-Patients will also be excluded if a potential competing cause of syncope poses a threat to life, such as:

  5. hypertrophic cardiomyopathy,
  6. documented sustained ventricular tachycardia or
  7. inducible, sustained monomorphic ventricular tachycardia on EP study.

    -They will be excluded if they have:

  8. a history of myocardial infarction within 3 months prior to enrollment, and
  9. a major chronic co-morbid medical condition that would preclude 24 months of follow-up.
  Contacts and Locations
Choosing to participate in a study is an important personal decision. Talk with your doctor and family members or friends about deciding to join a study. To learn more about this study, you or your doctor may contact the study research staff using the Contacts provided below. For general information, see Learn About Clinical Studies.

Please refer to this study by its identifier: NCT01423994

Contact: Robert S Sheldon, MD, PhD 403-220-8191

United States, Tennessee
Vanderbilt University Recruiting
Nashville, Tennessee, United States, 37232
Contact: Satish Raj, MD    615-343-6499   
Principal Investigator: Satish Raj, MD         
Canada, Alberta
University of Calgary Recruiting
Calgary, Alberta, Canada, T2N 4Z6
Contact: Robert S Sheldon, MD, PhD    403-220-8191   
Principal Investigator: Robert Sheldon, MD         
Royal Alexandra Hospital Recruiting
Edmonton, Alberta, Canada, T6G 1K8
Contact: Randall Williams, MD         
Principal Investigator: Randall Williams, MD         
Canada, British Columbia
Victoria Heart Institute Recruiting
Victoria, British Columbia, Canada, V8R 4R2
Contact: Tony Tang, MD    250-595-0400      
Principal Investigator: Tony Tang, MD         
Canada, Manitoba
St. Boniface Hospital Recruiting
Winnipeg, Manitoba, Canada, R2H 2A6
Contact: Colette Seiffer, MD    204-233-8563 ext 1267      
Principal Investigator: Colette Seiffer, MD         
Canada, New Brunswick
Horizon Health Network New Brunswick Recruiting
Saint John, New Brunswick, Canada, E2L 4L2
Contact: Satish Toal, MD    506-648-7459      
Principal Investigator: Satish Toal, MD         
Canada, Ontario
Mc Master University Recruiting
Hamilton, Ontario, Canada, L8L 8E7
Contact: Carlos Morillo, MD    905-527-4322 ext 44450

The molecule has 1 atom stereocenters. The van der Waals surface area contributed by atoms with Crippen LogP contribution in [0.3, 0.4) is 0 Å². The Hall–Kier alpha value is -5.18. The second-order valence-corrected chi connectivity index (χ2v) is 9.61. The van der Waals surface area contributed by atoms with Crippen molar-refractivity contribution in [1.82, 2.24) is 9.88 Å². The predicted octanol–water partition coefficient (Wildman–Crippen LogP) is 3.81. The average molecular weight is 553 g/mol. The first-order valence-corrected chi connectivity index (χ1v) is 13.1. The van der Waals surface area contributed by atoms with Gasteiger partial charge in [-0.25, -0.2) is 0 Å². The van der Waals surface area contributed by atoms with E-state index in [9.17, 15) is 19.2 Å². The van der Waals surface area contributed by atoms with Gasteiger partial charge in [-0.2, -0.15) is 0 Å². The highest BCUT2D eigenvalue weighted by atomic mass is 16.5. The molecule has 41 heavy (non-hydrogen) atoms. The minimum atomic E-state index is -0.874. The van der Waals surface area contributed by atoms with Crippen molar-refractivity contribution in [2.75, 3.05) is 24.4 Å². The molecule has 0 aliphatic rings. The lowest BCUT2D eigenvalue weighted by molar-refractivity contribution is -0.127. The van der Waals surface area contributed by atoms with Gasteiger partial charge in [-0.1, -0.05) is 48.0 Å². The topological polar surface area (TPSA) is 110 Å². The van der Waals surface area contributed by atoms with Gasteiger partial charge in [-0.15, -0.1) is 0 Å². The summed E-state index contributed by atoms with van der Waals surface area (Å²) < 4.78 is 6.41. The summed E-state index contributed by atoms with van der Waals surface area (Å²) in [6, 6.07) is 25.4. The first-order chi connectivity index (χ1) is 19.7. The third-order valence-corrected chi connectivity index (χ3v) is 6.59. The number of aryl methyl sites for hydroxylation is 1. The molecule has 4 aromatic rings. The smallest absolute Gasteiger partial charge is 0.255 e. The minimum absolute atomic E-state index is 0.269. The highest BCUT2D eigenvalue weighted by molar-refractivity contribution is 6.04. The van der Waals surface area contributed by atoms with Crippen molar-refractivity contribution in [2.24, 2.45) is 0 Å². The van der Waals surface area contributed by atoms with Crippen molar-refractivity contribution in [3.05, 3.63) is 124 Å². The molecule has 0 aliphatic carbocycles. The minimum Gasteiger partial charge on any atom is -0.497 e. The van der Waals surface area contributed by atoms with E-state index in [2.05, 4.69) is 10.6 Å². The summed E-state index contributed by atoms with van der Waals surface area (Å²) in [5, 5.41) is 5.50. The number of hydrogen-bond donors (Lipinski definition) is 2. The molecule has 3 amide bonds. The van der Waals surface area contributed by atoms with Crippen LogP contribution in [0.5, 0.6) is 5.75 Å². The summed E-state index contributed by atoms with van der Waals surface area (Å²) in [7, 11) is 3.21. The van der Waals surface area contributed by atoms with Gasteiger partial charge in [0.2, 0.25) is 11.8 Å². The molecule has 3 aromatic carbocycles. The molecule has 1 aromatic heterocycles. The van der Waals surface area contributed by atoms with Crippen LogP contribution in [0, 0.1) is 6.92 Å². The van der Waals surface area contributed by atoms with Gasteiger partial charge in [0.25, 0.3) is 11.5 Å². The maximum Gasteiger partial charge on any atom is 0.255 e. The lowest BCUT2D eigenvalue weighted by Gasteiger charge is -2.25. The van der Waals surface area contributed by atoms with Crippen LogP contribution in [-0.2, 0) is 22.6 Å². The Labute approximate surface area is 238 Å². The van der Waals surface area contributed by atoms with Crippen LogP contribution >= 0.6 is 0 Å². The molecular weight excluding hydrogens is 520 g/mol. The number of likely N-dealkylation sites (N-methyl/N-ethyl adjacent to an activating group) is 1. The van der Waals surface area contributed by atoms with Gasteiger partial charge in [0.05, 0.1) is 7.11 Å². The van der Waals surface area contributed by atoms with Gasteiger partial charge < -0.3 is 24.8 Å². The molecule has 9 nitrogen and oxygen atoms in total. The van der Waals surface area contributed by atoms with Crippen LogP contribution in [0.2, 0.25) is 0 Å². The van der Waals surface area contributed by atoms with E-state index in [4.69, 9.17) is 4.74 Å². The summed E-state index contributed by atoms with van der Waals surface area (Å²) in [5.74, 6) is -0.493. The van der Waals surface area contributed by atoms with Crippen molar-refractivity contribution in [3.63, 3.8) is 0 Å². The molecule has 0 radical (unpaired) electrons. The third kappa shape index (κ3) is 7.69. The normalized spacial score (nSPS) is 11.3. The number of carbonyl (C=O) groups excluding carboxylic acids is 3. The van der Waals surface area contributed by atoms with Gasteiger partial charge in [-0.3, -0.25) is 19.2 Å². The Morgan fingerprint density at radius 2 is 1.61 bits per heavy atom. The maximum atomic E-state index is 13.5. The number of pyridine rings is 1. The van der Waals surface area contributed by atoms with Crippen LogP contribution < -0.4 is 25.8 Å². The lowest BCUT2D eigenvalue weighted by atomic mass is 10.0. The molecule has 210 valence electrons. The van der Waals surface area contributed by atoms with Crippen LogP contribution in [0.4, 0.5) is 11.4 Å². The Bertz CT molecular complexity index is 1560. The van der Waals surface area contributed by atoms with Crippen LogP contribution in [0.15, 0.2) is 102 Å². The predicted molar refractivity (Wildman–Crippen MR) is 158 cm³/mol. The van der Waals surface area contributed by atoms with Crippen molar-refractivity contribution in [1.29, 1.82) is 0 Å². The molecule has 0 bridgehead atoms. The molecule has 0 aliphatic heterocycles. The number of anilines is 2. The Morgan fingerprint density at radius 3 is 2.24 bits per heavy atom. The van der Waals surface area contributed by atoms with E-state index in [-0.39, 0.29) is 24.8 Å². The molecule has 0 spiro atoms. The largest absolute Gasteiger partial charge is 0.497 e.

Principal Investigator: Carlos Morillo, MD         
Queen's University Recruiting
Kingston, Ontario, Canada, K7L 3N6
Contact: Adrian Baranchuk, MD    613-549-6666      
Principal Investigator: Adrian Baranchuk, MD         
London Health Sciences Centre Recruiting
London, Ontario, Canada, N6A 3K7
Contact: Raymond Yee, MD         
Principal Investigator: Raymond Yee, MD         
Canada, Quebec
Montreal Heart Institute Recruiting
Montreal, Quebec, Canada, H1T 1C8
Contact: Mario Talajic, MD    514-376-3330      
Principal Investigator: Mario Talajic, MD         
Centre Hospitalier Universitaire de Sherbrooke Recruiting
Sherbrooke, Quebec, Canada, J1H 5N4
Contact: Felix Ayala-Paredes, MD    819-346-1110 ext 74947      
Contact: Claude Jean    819-346-1110 ext 16317      
Principal Investigator: Felix Ayala-Paredes, MD         
Canada, Saskatchewan
Prairie Vascular Research Inc. Recruiting
Regina, Saskatchewan, Canada, S4P 0W5
Contact: Omar Sultan, MD   
Contact: Sheila Kelly, RN    306-522-7275   
Principal Investigator: Omar Sultan, MD         
University of Occupational and Environmental Health Recruiting
Kitakyushu, Japan
Contact: Haruhiko Abe, MD    81936917514   
Principal Investigator: Haruhiko Abe, MD         
Shwa General Hospital Recruiting
Saitama, Japan
Contact: Toshiyuki Furukawa, MD    81-44-977-8111   
Principal Investigator: Toshiyuki Furukawa, MD         
University Malaya Medical Centre Recruiting
Kuala Lumpur, Malaysia
Contact: Maw Pin Tan, MD    60163328600   
Principal Investigator: Maw Pin Tan, MD         
United Kingdom
Kings College Hospital Recruiting
London, United Kingdom
Contact: Nick Gall, MD   
Contact: Jonathan Breeze    0203 299 1285   
Principal Investigator: Nick Gall, MD         
James Cook University Hospital Recruiting
Middlesbrough, United Kingdom
Contact: Nick Linker, MD   
Contact: Beverly Atkinson    011-44-1-642-282-412      
Principal Investigator: Nick Linker         
Sponsors and Collaborators
Canadian Institutes of Health Research (CIHR)
Vanderbilt University
Principal Investigator: Robert S Sheldon, MD, PhD University of Calgary
  More Information

No publications provided

Responsible Party: Dr. Bob Sheldon, Professor of Cardiac Sciences, Medicine and Medical Genetics, University of Calgary Identifier: NCT01423994     History of Changes
Other Study ID Numbers: CIHR#230880
Study First Received: August 22, 2011
Last Updated: June 24, 2014
Health Authority: Canada: Health Canada
United States: Institutional Review Board

Keywords provided by University of Calgary:
implantable loop recorder
heart block
bifascicular heart block

Additional relevant MeSH terms:
Arrhythmias, Cardiac
Heart Block
Cardiovascular Diseases
Consciousness Disorders
Heart Diseases
Nervous System Diseases
Neurobehavioral Manifestations
Neurologic Manifestations
Pathologic Processes
Signs and Symptoms
Unconsciousness processed this record on May 21, 2015